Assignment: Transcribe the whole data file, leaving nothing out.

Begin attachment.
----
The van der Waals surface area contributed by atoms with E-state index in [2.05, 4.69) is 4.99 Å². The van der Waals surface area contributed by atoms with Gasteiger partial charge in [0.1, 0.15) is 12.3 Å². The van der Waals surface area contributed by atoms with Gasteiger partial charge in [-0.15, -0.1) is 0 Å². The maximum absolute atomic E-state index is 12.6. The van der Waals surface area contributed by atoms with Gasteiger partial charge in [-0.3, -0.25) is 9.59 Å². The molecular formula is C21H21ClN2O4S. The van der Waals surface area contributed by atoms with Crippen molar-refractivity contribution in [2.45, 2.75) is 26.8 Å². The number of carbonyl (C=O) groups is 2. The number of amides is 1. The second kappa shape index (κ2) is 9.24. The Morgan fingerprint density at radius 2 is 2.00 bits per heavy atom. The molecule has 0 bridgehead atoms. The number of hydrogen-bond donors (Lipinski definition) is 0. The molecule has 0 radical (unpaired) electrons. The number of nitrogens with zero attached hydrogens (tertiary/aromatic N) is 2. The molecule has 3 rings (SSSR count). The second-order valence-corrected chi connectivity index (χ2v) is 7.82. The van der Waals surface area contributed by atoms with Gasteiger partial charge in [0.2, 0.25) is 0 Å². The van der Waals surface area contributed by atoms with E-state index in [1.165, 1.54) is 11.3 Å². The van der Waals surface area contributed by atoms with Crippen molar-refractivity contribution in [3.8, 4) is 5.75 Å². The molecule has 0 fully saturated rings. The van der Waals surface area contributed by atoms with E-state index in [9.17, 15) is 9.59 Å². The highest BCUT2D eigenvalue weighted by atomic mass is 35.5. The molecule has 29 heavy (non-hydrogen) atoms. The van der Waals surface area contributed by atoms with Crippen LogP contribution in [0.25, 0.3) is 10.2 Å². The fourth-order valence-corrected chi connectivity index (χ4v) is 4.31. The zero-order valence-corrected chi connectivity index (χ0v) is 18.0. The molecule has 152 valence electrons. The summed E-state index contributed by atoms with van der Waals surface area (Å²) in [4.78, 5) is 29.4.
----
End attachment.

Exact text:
The van der Waals surface area contributed by atoms with E-state index in [2.05, 4.69) is 4.99 Å². The van der Waals surface area contributed by atoms with Gasteiger partial charge in [0.1, 0.15) is 12.3 Å². The van der Waals surface area contributed by atoms with Gasteiger partial charge in [-0.15, -0.1) is 0 Å². The maximum absolute atomic E-state index is 12.6. The van der Waals surface area contributed by atoms with Gasteiger partial charge in [-0.3, -0.25) is 9.59 Å². The molecular formula is C21H21ClN2O4S. The van der Waals surface area contributed by atoms with Crippen molar-refractivity contribution in [2.45, 2.75) is 26.8 Å². The number of carbonyl (C=O) groups is 2. The number of amides is 1. The second kappa shape index (κ2) is 9.24. The Morgan fingerprint density at radius 2 is 2.00 bits per heavy atom. The molecule has 0 bridgehead atoms. The number of hydrogen-bond donors (Lipinski definition) is 0. The molecule has 0 radical (unpaired) electrons. The number of nitrogens with zero attached hydrogens (tertiary/aromatic N) is 2. The molecule has 3 rings (SSSR count). The second-order valence-corrected chi connectivity index (χ2v) is 7.82. The van der Waals surface area contributed by atoms with Gasteiger partial charge in [0.2, 0.25) is 0 Å². The van der Waals surface area contributed by atoms with E-state index in [1.165, 1.54) is 11.3 Å². The van der Waals surface area contributed by atoms with Crippen molar-refractivity contribution in [3.8, 4) is 5.75 Å². The molecule has 0 fully saturated rings. The van der Waals surface area contributed by atoms with E-state index in [9.17, 15) is 9.59 Å². The highest BCUT2D eigenvalue weighted by atomic mass is 35.5. The molecule has 29 heavy (non-hydrogen) atoms. The van der Waals surface area contributed by atoms with Crippen LogP contribution in [0.25, 0.3) is 10.2 Å². The fourth-order valence-corrected chi connectivity index (χ4v) is 4.31. The zero-order valence-corrected chi connectivity index (χ0v) is 18.0. The molecule has 152 valence electrons. The summed E-state index contributed by atoms with van der Waals surface area (Å²) in [4.78, 5) is 29.4.